miwestcoaster Meyvn (1,330) Jan 19, 2013 Michigan

    Right back at you. AA must be a fairly new business and certainly new to me. Cheers!
     
  28. Stignacious

    Stignacious Defender (695) Aug 24, 2011 New York

    IPA's probably won't handle the trip to the USA very well, but three that I've had:
    - Down, from BRLO (A collaboration with Run the Jewels)
    And
    - Yeast is King, and Creeping Shadows by FrauGruber
    Were all solid versions of the style.

    That being said, if you're going to buy an import I highly recommend anything that's more representative of German beer culture. Ayinger, Hacker Pschorr, and Augustiner do great things.
     
  29. BigIronH

    BigIronH Aspirant (212) Oct 31, 2019 Michigan
    Trader

    Awesome I appreciate the input. Cheers!
     
    Singlefinpin and jonphisher like this.
  30. BigIronH

    BigIronH Aspirant (212) Oct 31, 2019 Michigan
    Trader

    Currently planning my trip to the Creek to tune up with Goose.
     
  31. steveh

    steveh Poo-Bah (2,932) Oct 8, 2003 Illinois
    Society

    Heh -- not trying to push you back, just advocating to move slow. :slight_smile:
     
  32. guinness77

    guinness77 Poo-Bah (1,865) Jan 6, 2014 New York
    Society

    Not to derail this thread but the Helles really isn’t smoky at all. I would say it’s one of the best, straight up, Helles’ there are.
    But I do agree that anything from Schlenkerla might be a bit jarring for a newbie.
     
  33. steveh

    steveh Poo-Bah (2,932) Oct 8, 2003 Illinois
    Society

    There's enough residual smoke in the Helles that I think it would turn off the uninitiated. I have friends who I got to try it and they stopped speaking to me. :wink:
     
  34. nc41

    nc41 Poo-Bah (2,769) Sep 25, 2008 North Carolina
    Society Trader

    It’s going to be very difficult to figure dates as the German Brewers tend to be a bit liberal with their Best BY date. If it’s not clearly understandable I just pass, I’m not walking around with a notebook full of codes and Julian dates. I’ll just buy US made beers, I’ve got no patience at all there.
     
    Singlefinpin, b9d9 and BigIronH like this.
  35. BigIronH

    BigIronH Aspirant (212) Oct 31, 2019 Michigan
    Trader

    Understandable. So at this point I’m getting to understand that it’s hard to come by a fresh German import and that is discouraging me a bit. Like you said, I’ll buy fresh American renditions of German styles before I’ll buy something knowing it’s out of date or questioning if it’s still good.
     
  36. JackHorzempa

    JackHorzempa Poo-Bah (4,978) Dec 15, 2005 Pennsylvania
    Society

    FWIW that is what I do.

    I am fortunate that in my area (Philly area) there are many local breweries producing high quality German style beers. I often can buy them with less than a month from packaging.

    Cheers!
     
  37. steveh

    steveh Poo-Bah (2,932) Oct 8, 2003 Illinois
    Society

    But, when you find something fresh -- like an Ayinger Bavarian Pils or a Weihenstephaner Helles, the experience will be enlightening.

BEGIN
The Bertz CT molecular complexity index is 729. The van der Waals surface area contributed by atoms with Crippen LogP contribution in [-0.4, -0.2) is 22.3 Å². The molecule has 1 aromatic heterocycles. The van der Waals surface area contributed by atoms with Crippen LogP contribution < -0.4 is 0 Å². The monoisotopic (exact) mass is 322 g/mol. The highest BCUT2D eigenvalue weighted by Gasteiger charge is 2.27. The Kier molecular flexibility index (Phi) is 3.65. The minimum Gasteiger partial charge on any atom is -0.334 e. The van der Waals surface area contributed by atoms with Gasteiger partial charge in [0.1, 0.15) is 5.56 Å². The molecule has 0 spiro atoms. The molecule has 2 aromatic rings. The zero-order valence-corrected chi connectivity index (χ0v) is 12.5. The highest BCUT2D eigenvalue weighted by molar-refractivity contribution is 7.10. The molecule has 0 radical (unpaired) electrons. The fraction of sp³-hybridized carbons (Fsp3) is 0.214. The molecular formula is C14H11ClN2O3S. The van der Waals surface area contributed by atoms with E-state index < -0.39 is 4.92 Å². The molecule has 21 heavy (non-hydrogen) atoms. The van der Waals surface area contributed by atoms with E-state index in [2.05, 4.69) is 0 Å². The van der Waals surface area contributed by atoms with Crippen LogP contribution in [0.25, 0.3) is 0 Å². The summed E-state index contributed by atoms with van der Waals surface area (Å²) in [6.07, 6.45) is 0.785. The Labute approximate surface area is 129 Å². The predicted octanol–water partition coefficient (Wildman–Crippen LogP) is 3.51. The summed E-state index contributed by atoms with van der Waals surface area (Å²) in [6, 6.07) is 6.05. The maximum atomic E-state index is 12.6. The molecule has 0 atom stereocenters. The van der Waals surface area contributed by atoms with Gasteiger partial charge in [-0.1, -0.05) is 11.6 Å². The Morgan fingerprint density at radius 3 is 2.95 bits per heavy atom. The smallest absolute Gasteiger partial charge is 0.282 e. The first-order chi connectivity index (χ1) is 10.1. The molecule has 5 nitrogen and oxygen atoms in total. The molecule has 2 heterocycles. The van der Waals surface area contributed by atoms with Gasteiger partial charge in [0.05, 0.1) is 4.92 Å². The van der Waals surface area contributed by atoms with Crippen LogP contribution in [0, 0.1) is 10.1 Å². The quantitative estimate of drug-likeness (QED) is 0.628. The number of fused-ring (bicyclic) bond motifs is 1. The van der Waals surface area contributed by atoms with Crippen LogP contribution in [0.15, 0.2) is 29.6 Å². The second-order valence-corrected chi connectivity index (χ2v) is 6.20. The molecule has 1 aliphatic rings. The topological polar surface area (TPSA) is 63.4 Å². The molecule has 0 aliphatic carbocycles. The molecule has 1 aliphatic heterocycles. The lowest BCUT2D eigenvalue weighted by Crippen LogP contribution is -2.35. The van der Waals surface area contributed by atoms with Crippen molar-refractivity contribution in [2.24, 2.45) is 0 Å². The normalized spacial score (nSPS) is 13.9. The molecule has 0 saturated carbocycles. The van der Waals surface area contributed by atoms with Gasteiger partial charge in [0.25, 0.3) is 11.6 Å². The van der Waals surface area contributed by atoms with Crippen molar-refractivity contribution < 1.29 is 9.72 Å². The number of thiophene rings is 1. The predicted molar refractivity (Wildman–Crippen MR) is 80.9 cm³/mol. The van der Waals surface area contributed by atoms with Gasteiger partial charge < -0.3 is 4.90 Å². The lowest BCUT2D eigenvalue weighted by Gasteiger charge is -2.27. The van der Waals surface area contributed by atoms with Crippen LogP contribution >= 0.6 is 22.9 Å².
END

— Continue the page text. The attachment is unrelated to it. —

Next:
There have been miles of debate over American-brewed German-style beers compared with products from the source, and some Ami breweries manage good renditions, but so many don't.

    A well-brewed German-style is sublime, elegant, and satisfyingly delicious all at once. So unless you can get to Bavaria soon, it's worth the work to understand the dating to find fresh beer -- *if* you're serious about getting into the genre.

    All that said, there are quite a few German imports that print a very clear best by date. It's up to your interpretation of fresh, of course. But Spaten, Paulaner, and Hacker Pschorr beers are clearly dated and quite good "starter" beers to sample.
     
    Junior, Squire, Singlefinpin and 16 others like this.
  38. nc41

    nc41 Poo-Bah (2,769) Sep 25, 2008 North Carolina
    Society Trader

    That’s the thing about best by dates, it’s random, you know the end date but you don’t know when it was canned or bottles. Is it 6 months which I highly doubt, 9 months old like PU, 12 months quite likely, 15 months like Jever? Brewers discretion. It’s still a game of finding out how old I am, am I warm on the shelf or in a cooler? Unlikely here in a cooler, or am I also warm on the top shelf like for say Jever here sucking up UV light 24/7/365? Most here are over 15 months as well, I’m not completely lazy, but seriously I’ve never come across imported beers at 4 months, I don’t bother any more except for Weihenstephaner Hefeweizen, at 6 months old it’s stellar.
     
  39. jonphisher

    jonphisher Devotee (487) Aug 9, 2015 New Jersey
    Trader

    Just because a beer is fresh is does not make it better. Which I feel like is all too often stated on here when the topic of imports comes up. I’ve had expired (past best by) be the winners in blind tastings. I’ve also had 8 month old beer standout above my favorite fresh local examples.

    So yes fresh is important but it is not the end all be all, far from it in my opinion. I don’t want to change topics of this thread I just wanted to state this to keep in mind as you buy imported beers.
     
  40. steveh

    steveh Poo-Bah (2,932) Oct 8, 2003 Illinois
    Society

    As I mentioned, this is all very redundant debate and you have to decide just how much you want to get into something.

    I have no trouble making judgments on BB dates or brands based on experience, but German styles have been my favorites for a long time, so it's not work for me (though sometimes frustrating).

    If the niche doesn't grab you, you're free to move on -- but I'm not going to discourage someone from discovering something very good just because it may take a little study -- spoken as someone who got into this enthusiasm well before the advent of the internet.